The technique proposed by M Asiful Huda et al. [7] outperforms the current findings in terms of recall and precision. The suggested method applies classification algorithms to a few features from a dataset on diabetic retinopathy, such as optical disc diameter, lesion-specific features (microaneurysms, exudates), or the presence of hemorrhages. The features are then collected and used in the final decision-making procedure to establish the presence or absence of diabetic retinopathy. The decision is then made utilizing the support vector machine, logistic regression, and decision tree algorithms. Compared to past experiments, the model’s accuracy rate is substantially higher at 88%.
Ophthalmologists can forecast DR with the help of a computer-aided classification system for exudates suggested by Smitha S Prem and Umesh A.C [8]. The classifications were established using the wavelet decomposition coefficient and LBP, which provide texture information and frequency information, respectively, in an image. The effectiveness of classifiers is assessed using a variety of supervised classification techniques. The KNN classifier has improved the performance of the proposed model with an accuracy of 94% for LBP features using the DIARETDRBI dataset with 89 images, while ANN has improved performance with 100% accuracy for wavelet features.
Salliah Shafi Bhat and Gufran Ahmed Ansari [9] use a machine learning technique to detect diabetes and recommend a healthy diet for diabetic patients using a diet recommendation system (DRS). Numerous machine learning approaches, such as the probabilistic-based naive Bayes (NB), the function-based multilayer perception (MLP), and the decision tree-based Random Forests (RF), are used to develop the machine learning model for the diagnosis of diabetes. Random Forests (RF), the classifier with the best accuracy, achieves 93%.
In Usama Ahmed et al.’s article [10], using a mixed strategy, a machine learning model for predicting diabetes is given. The conceptual framework is based on support vector machine (SVM) and artificial neural network (ANN) models. These models examine the dataset in order to determine whether a diabetes diagnosis is accurate or not. These models’ results act as the fuzzy model’s input membership function, which ultimately determines whether or not a diabetes diagnosis is made. With a prediction accuracy of 94.87%, the suggested fused ML model exceeds the previously revealed methods.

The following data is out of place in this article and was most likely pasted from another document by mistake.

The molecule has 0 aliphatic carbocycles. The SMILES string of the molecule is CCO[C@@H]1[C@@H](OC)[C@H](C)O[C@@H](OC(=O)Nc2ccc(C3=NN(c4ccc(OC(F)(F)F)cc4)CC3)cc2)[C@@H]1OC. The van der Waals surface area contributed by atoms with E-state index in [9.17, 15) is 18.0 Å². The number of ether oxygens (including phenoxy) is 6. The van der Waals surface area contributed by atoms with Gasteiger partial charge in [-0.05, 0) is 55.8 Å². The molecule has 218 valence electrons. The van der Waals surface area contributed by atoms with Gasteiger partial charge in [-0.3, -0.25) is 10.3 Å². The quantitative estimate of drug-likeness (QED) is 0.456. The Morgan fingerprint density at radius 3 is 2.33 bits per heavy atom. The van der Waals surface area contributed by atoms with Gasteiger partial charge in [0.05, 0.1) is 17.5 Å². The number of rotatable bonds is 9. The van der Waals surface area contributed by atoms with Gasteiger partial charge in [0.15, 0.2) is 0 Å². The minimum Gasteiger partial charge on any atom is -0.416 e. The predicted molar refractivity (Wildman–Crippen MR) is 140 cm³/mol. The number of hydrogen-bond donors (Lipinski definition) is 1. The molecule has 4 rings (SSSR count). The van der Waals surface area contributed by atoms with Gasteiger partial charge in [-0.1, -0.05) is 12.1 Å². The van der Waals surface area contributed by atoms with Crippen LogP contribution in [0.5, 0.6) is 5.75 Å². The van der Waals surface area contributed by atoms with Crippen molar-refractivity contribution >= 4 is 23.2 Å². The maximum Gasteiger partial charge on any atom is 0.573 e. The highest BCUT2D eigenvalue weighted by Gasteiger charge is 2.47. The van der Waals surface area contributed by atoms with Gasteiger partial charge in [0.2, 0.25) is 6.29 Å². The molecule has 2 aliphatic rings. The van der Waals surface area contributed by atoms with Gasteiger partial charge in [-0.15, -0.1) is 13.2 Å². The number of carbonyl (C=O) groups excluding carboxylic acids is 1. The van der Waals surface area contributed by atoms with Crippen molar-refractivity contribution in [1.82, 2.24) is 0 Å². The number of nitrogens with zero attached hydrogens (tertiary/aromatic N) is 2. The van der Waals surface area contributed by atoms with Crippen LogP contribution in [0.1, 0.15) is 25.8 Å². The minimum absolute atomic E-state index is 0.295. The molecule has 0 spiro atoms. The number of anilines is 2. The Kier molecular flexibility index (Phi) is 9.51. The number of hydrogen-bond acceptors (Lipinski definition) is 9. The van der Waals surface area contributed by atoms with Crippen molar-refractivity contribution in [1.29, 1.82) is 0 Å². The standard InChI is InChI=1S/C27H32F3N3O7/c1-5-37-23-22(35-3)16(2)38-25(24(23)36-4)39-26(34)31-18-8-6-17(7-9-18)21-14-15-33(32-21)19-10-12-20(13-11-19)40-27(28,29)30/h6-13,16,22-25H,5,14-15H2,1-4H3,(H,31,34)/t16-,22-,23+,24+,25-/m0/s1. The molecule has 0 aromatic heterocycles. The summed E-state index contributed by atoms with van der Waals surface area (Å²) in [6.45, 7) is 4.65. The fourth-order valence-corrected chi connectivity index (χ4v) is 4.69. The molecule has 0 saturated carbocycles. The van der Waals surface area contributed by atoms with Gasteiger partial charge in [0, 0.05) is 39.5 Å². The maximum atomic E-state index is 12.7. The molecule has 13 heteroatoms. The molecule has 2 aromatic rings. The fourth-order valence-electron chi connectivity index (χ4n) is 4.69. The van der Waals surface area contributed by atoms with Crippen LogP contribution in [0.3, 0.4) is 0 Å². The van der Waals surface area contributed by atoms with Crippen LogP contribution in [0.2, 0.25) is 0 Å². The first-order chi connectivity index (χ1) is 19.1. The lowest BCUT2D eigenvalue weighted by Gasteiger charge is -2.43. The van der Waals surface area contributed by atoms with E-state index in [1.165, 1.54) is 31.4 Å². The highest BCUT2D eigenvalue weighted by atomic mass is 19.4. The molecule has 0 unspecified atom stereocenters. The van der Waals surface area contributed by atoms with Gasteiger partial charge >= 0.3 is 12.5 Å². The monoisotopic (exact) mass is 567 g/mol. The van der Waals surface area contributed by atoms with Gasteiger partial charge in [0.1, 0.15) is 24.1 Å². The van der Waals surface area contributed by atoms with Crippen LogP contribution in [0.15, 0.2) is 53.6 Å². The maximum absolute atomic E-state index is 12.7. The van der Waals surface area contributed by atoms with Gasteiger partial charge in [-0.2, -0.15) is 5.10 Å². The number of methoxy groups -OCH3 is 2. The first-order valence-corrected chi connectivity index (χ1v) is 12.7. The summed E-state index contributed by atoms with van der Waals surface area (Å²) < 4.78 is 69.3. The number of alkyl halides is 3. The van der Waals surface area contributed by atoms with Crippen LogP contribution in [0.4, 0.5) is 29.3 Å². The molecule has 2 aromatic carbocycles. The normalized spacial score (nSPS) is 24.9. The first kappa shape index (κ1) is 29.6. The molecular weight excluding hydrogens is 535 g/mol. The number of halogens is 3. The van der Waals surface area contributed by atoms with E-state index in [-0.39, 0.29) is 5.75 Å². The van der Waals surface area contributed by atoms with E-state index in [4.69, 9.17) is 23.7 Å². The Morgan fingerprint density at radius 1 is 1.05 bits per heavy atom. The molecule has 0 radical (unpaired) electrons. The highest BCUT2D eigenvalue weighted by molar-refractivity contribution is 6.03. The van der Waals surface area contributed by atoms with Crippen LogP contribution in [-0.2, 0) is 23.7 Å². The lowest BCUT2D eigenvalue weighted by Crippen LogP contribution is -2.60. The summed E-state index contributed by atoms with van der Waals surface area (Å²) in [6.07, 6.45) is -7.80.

A hybrid model based on the top three findings was constructed in this study by Sarra Samet [11], who employed six supervised machine learning classification approaches in combination to diagnose diabetes early on. The research employs the Pima Indians Diabetes Database, which is accessible through UCI’s machine learning repository. They are all evaluated based on a variety of metrics. With a 90.62% accuracy rate, the hybrid model stands out against other cutting-edge methods.
Minhaz Uddin Emon [12] used feature extraction to find some features in an effort to predict diabetic retinopathy. The data required for this inquiry were provided via the UCI machine learning repository. In order to assess the performance, sensitivity, selectivity, true positive (tp), false negative (fn), and receiver operating characteristic (roc) curves, this dataset was explored using several machine learning (ML) methodologies. Naive Bayes, sequential minimal optimization (SMO), logistic regression, stochastic gradient descent (SGD), Bagging classifier, J48 classifier, decision tree classifier, and random forest classifier are a few of the machine learning techniques used in this study. The overall model that performs the best is logistic regression.
S. Jyotheeswar and K.V. Kanimozhi [13] presented a study that used innovative decision trees (DT) and SVM to detect diabetic retinopathy (DR), as opposed to support vector machines. To forecast diabetic retinopathy, the new decision tree (N = 10) and support vector machine (N = 10) algorithms were employed. More than 50,000 digitized retinal images from the Kaggle fundus image dataset were used to identify diabetic retinopathy. support vector machine only managed an accuracy of 85.2%, whereas innovative decision tree managed a precision of 92.8%. (p = 0.03) is the difference between DT and SVM that is statistically significant. The innovative decision tree method outperforms support vector machine for detecting diabetic retinopathy.
In this study, M. Paliwal and P. Saraswat [14] use controlled machine learning techniques on real data from 520 diabetic patients and probable diabetes patients ranging in age from sixteen to ninety. The Naive Bayes classifier, Light-GBM, and support vector machine (SVM) are some examples of these techniques. The performance of the support vector machine has the highest accuracy when comparing classification and recognition accuracy.

3. Methodology

Figure 1 shows how the envisioned system is laid out. An early-stage diabetes risk prediction dataset with patient records was used in the proposed method. The dataset is subjected to Random Forest, Ada boosting, KNN, and Bagging to produce an effective technique.
  • Data Collection
Islam et al. [15] created the early-stage diabetes risk prediction dataset (UCI Machine Learning Repository, 2020). Information was gathered from the patient files at the Sylhet Diabetes Hospital in Sylhet, Bangladesh. Diabetes is associated with 520 incidences and 16 characteristics. One continuous characteristic and fifteen categorical attributes are present. Table 1 Dataset description and Table 2 Description of attributes.